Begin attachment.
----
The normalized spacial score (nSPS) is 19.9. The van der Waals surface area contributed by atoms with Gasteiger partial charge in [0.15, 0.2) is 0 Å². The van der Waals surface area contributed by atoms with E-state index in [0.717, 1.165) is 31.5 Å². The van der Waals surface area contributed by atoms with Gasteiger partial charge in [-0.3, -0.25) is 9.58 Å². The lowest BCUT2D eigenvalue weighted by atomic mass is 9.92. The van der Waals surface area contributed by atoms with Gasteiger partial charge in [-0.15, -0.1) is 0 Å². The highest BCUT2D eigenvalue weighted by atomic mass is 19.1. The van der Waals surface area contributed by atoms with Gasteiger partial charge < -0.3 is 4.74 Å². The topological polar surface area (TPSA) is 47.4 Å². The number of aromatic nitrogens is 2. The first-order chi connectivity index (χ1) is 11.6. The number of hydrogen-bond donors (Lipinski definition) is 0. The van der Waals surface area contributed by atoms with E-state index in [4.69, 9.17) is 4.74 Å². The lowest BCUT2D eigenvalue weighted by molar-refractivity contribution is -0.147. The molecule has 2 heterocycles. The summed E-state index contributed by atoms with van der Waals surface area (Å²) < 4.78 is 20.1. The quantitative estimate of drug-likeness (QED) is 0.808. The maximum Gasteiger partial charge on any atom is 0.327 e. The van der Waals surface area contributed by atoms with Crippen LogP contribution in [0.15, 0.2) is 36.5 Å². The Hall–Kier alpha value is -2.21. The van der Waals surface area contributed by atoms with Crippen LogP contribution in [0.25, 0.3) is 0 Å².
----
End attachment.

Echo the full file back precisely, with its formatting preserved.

The normalized spacial score (nSPS) is 19.9. The van der Waals surface area contributed by atoms with Gasteiger partial charge in [0.15, 0.2) is 0 Å². The van der Waals surface area contributed by atoms with E-state index in [0.717, 1.165) is 31.5 Å². The van der Waals surface area contributed by atoms with Gasteiger partial charge in [-0.3, -0.25) is 9.58 Å². The lowest BCUT2D eigenvalue weighted by atomic mass is 9.92. The van der Waals surface area contributed by atoms with Gasteiger partial charge in [-0.15, -0.1) is 0 Å². The highest BCUT2D eigenvalue weighted by atomic mass is 19.1. The van der Waals surface area contributed by atoms with Gasteiger partial charge < -0.3 is 4.74 Å². The topological polar surface area (TPSA) is 47.4 Å². The number of aromatic nitrogens is 2. The first-order chi connectivity index (χ1) is 11.6. The number of hydrogen-bond donors (Lipinski definition) is 0. The van der Waals surface area contributed by atoms with E-state index in [4.69, 9.17) is 4.74 Å². The lowest BCUT2D eigenvalue weighted by molar-refractivity contribution is -0.147. The molecule has 2 heterocycles. The summed E-state index contributed by atoms with van der Waals surface area (Å²) < 4.78 is 20.1. The quantitative estimate of drug-likeness (QED) is 0.808. The maximum Gasteiger partial charge on any atom is 0.327 e. The van der Waals surface area contributed by atoms with Crippen LogP contribution in [0.15, 0.2) is 36.5 Å². The Hall–Kier alpha value is -2.21. The van der Waals surface area contributed by atoms with Crippen LogP contribution in [0.25, 0.3) is 0 Å².